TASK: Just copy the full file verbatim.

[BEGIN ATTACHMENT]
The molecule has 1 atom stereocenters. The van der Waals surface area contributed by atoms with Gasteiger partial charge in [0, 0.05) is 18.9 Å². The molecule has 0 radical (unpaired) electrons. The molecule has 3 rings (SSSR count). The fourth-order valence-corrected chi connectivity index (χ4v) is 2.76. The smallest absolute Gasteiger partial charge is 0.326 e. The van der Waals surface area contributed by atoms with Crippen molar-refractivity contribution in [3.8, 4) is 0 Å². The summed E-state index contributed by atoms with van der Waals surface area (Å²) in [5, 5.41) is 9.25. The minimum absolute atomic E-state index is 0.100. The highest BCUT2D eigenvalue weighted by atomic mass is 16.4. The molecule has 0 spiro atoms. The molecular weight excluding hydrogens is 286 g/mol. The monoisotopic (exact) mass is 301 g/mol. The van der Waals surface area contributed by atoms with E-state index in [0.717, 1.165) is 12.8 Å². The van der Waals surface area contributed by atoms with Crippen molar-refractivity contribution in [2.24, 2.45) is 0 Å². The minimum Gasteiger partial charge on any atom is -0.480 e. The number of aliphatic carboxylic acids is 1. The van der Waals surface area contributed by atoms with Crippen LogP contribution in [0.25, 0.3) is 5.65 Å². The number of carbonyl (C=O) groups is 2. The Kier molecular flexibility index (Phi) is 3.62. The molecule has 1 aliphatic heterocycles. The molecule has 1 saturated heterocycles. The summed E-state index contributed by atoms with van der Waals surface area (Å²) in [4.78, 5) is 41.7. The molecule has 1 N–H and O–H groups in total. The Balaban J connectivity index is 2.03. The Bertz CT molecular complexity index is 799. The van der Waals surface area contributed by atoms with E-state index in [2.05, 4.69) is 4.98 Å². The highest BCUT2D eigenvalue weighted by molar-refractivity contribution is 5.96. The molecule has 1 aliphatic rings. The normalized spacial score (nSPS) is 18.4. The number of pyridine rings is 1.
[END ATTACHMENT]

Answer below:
The molecule has 1 atom stereocenters. The van der Waals surface area contributed by atoms with Gasteiger partial charge in [0, 0.05) is 18.9 Å². The molecule has 0 radical (unpaired) electrons. The molecule has 3 rings (SSSR count). The fourth-order valence-corrected chi connectivity index (χ4v) is 2.76. The smallest absolute Gasteiger partial charge is 0.326 e. The van der Waals surface area contributed by atoms with Crippen molar-refractivity contribution in [3.8, 4) is 0 Å². The summed E-state index contributed by atoms with van der Waals surface area (Å²) in [5, 5.41) is 9.25. The minimum absolute atomic E-state index is 0.100. The highest BCUT2D eigenvalue weighted by atomic mass is 16.4. The molecule has 0 spiro atoms. The molecular weight excluding hydrogens is 286 g/mol. The monoisotopic (exact) mass is 301 g/mol. The van der Waals surface area contributed by atoms with E-state index in [0.717, 1.165) is 12.8 Å². The van der Waals surface area contributed by atoms with Crippen molar-refractivity contribution in [2.24, 2.45) is 0 Å². The minimum Gasteiger partial charge on any atom is -0.480 e. The number of aliphatic carboxylic acids is 1. The van der Waals surface area contributed by atoms with Crippen LogP contribution in [0.25, 0.3) is 5.65 Å². The number of carbonyl (C=O) groups is 2. The Kier molecular flexibility index (Phi) is 3.62. The molecule has 1 aliphatic heterocycles. The molecule has 1 saturated heterocycles. The summed E-state index contributed by atoms with van der Waals surface area (Å²) in [4.78, 5) is 41.7. The molecule has 1 N–H and O–H groups in total. The Balaban J connectivity index is 2.03. The Bertz CT molecular complexity index is 799. The van der Waals surface area contributed by atoms with E-state index in [2.05, 4.69) is 4.98 Å². The highest BCUT2D eigenvalue weighted by molar-refractivity contribution is 5.96. The molecule has 1 aliphatic rings. The normalized spacial score (nSPS) is 18.4. The number of pyridine rings is 1.